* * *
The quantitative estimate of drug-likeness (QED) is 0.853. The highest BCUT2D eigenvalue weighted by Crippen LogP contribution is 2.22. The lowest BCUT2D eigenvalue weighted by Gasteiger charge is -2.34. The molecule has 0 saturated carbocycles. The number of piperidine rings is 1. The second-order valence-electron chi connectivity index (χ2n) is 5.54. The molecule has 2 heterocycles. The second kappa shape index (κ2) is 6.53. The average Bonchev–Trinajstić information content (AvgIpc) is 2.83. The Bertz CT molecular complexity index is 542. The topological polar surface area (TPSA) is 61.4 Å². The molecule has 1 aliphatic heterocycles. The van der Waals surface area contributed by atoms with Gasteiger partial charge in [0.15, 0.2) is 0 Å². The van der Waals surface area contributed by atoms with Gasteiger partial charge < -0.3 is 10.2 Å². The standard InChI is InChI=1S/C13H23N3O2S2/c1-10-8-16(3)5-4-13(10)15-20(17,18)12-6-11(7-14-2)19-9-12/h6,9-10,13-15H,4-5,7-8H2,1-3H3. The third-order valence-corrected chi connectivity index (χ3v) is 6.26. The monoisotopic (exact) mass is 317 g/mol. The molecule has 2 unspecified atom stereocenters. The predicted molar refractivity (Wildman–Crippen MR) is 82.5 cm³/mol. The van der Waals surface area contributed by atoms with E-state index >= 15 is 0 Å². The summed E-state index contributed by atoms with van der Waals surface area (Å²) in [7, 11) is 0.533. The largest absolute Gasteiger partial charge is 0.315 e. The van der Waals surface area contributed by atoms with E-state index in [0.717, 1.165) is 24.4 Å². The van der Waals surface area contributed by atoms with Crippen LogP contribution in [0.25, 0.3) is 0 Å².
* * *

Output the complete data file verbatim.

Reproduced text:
The quantitative estimate of drug-likeness (QED) is 0.853. The highest BCUT2D eigenvalue weighted by Crippen LogP contribution is 2.22. The lowest BCUT2D eigenvalue weighted by Gasteiger charge is -2.34. The molecule has 0 saturated carbocycles. The number of piperidine rings is 1. The second-order valence-electron chi connectivity index (χ2n) is 5.54. The molecule has 2 heterocycles. The second kappa shape index (κ2) is 6.53. The average Bonchev–Trinajstić information content (AvgIpc) is 2.83. The Bertz CT molecular complexity index is 542. The topological polar surface area (TPSA) is 61.4 Å². The molecule has 1 aliphatic heterocycles. The van der Waals surface area contributed by atoms with Gasteiger partial charge in [0.15, 0.2) is 0 Å². The van der Waals surface area contributed by atoms with Gasteiger partial charge < -0.3 is 10.2 Å². The standard InChI is InChI=1S/C13H23N3O2S2/c1-10-8-16(3)5-4-13(10)15-20(17,18)12-6-11(7-14-2)19-9-12/h6,9-10,13-15H,4-5,7-8H2,1-3H3. The third-order valence-corrected chi connectivity index (χ3v) is 6.26. The monoisotopic (exact) mass is 317 g/mol. The molecule has 2 unspecified atom stereocenters. The predicted molar refractivity (Wildman–Crippen MR) is 82.5 cm³/mol. The van der Waals surface area contributed by atoms with E-state index >= 15 is 0 Å². The summed E-state index contributed by atoms with van der Waals surface area (Å²) in [7, 11) is 0.533. The largest absolute Gasteiger partial charge is 0.315 e. The van der Waals surface area contributed by atoms with E-state index in [0.717, 1.165) is 24.4 Å². The van der Waals surface area contributed by atoms with Crippen LogP contribution in [0.25, 0.3) is 0 Å².